“It was just horrible,” says Bradley of her most recent trip to the capital. “We’re following the maps, and we go along, then find we are faced with a footbridge, and realise there was no way I was going to get over it, so we had to go back the way we’d come. At one point, we were faced with a strip of narrow pavement the wheelchair couldn’t go down. That was something we found all weekend.”

While Google Maps did highlight accessible Tube stations, they found that once they had alighted to do the rest of the journey to their destination on foot, “it took us three times as long, because the route that it takes us just wasn’t passable”.

They ended up having to try different routes “having no real idea of where were going”.

“It meant that it took so much longer, the girls ended up having to push me for longer, I got more and more embarrassed and frustrated and upset about the whole thing,” Bradley tells me.

At one point, her daughters had to take her down a main road. “Being pushed on a road, especially in London, is scary,” she says. “It was scary for me, it was scary for the girls.”

When they returned home, Belinda, who is a 19-year-old Writing and Theatre student at the University of Roehampton, was so furious at the situation that she started a petition for Google Maps to include wheelchair-friendly routes. It hit over 100,000 signatures in a fortnight. At the time of writing, it has 110,601 petitioners.


Belinda's petition.

Belinda was surprised that Google Maps didn’t have accessible routes. “I know Google Maps so well, [Google]’s such a big company, it has the satellite pictures and everything,” she says. “So I was really surprised because there’s loads of disabled people who must have such an issue.”

The aim of her petition is for Google Maps to generate routes that people using wheelchairs, crutches, walking sticks, or pushing prams will be able to use. “It just says that they’re a little bit ignorant,” is Belinda’s view of the service’s omission. “To me, just to ignore any issues that big needs to be solved; it needs to be addressed almost immediately.”

But she also wants to raise awareness to “make life better in general” for people with disabilities using navigation apps.

Belinda has not received a response from Google or Citymapper, but I understand that Google is aware of the petition and the issue it raises. Google declined to comment and I have contacted Citymapper but have not received a response.

Google Maps does provide information about how accessible its locations are, and also allows users to fill in accessibility features themselves via an amenities checklist for places that are missing that information. But it doesn’t provide accessible walking routes.

“There’s no reason that they couldn’t take it that bit further and include wheelchair accessible routes,” says Matt McCann, the founder of Access Earth, an online service and app that aims to be the Google Maps for people with disabilities. “When I first started Access Earth, I always thought this is something Google should be doing, and I was always surprised they haven’t done it. And that’s the next logical step.”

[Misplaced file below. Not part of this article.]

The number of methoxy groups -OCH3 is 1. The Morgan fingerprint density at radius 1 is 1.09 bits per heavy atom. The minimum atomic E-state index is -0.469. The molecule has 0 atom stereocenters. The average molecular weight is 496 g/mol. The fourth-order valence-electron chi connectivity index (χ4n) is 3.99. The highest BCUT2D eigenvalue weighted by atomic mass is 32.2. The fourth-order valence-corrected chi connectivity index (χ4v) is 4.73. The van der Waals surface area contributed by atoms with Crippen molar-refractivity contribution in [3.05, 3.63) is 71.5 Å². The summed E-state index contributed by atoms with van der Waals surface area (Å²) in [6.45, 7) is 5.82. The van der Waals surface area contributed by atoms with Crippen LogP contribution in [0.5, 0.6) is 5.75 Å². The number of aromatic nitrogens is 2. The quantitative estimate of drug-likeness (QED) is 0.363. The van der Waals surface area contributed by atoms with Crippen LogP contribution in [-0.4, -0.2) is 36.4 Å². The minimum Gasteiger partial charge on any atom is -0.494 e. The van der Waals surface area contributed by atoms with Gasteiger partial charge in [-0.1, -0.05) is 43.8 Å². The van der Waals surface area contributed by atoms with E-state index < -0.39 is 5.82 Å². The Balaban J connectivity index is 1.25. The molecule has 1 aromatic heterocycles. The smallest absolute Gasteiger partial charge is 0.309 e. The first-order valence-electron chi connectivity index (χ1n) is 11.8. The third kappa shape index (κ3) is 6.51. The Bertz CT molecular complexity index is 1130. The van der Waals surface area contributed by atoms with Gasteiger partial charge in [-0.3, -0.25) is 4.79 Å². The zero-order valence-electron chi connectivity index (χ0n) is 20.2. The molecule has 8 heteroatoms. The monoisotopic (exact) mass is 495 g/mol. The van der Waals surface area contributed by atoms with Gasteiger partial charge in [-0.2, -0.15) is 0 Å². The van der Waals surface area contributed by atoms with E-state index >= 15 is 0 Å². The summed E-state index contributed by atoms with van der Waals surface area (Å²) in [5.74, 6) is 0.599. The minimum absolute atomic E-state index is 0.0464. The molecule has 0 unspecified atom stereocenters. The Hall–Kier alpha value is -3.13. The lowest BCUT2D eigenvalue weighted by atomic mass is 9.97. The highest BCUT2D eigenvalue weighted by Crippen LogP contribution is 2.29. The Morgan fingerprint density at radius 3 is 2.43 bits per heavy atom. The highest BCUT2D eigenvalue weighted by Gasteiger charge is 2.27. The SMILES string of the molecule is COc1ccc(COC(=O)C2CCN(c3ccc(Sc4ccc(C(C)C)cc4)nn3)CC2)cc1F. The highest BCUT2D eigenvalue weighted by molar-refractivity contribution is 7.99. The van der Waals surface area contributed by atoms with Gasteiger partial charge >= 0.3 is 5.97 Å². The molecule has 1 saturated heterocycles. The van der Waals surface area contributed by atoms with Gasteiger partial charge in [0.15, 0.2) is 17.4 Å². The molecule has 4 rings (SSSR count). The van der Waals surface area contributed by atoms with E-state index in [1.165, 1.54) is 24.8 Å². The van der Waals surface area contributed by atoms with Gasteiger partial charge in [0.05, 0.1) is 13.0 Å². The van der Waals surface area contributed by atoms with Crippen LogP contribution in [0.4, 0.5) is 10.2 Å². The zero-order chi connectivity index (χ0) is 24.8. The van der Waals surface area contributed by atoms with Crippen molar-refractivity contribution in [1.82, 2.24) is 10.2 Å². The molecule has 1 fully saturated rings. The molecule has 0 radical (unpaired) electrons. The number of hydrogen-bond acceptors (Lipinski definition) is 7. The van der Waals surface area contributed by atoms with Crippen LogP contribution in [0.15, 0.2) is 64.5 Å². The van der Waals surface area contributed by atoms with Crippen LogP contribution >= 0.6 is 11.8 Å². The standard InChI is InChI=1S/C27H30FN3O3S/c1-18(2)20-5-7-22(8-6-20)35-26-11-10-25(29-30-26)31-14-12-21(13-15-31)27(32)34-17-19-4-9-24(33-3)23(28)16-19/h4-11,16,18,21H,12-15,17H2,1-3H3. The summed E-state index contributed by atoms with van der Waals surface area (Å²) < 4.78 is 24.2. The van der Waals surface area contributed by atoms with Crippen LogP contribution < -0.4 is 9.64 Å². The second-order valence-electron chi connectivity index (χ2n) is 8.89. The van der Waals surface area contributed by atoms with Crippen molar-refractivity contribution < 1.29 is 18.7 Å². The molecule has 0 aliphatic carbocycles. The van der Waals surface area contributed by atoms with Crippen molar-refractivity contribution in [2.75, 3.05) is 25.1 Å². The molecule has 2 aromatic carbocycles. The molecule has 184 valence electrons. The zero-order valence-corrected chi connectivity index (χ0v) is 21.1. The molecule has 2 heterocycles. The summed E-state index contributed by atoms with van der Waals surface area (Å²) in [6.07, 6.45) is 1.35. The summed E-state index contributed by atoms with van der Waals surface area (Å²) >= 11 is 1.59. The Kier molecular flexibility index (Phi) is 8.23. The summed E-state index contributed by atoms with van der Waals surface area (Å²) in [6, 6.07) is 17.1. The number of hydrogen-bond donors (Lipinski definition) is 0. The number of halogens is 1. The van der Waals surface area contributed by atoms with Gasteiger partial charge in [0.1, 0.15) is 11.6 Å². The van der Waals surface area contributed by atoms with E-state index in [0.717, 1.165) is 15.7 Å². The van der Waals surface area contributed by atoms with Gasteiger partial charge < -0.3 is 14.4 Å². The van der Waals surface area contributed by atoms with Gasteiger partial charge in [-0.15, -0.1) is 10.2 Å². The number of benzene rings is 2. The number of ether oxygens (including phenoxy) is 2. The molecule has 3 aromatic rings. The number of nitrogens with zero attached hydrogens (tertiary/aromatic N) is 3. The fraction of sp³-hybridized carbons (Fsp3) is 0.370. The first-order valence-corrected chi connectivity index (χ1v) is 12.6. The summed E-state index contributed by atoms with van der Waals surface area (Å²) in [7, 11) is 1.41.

McCann began crowdsourcing information for Access Earth in 2013, when he booked a hotel in London that was supposed to be wheelchair-friendly – but turned out not to be accessible for his rollator, which he uses due to having cerebral palsy.

Based in Dublin, McCann says Google Maps has often sent him on pedestrian routes down cobbled streets, which are unsuitable for his rollator. “That’s another level of detail; to know whether the footpaths are pedestrian-friendly, but also if they’re wheelchair-friendly as well in terms of the surface,” he notes. “And that was the main problem that I had in my experience [of using walking routes].”

Access Earth, which includes bespoke accessibility information for locations around the world, aims to introduce accessible routes once the project has received enough funding. “The goal is to encompass all aspects of a route and trip,” he says. Other services such as Wheelmap and Euan's Guide also crowdsource information to provide access-friendly maps.

So how long will it take for more established tech companies like Google to clear the obstacles stopping Mary Bradley and millions like her using everyday services to get around?

“You can use them for public transport, to drive, you can use them if you’re an able-bodied person on foot,” she says. “But there are loads of us who are completely excluded now.”

Sign Belinda Bradley’s “Create Wheelchair Friendly Routes on Google Maps" here.

Anoosh Chakelian is senior writer at the New Statesman.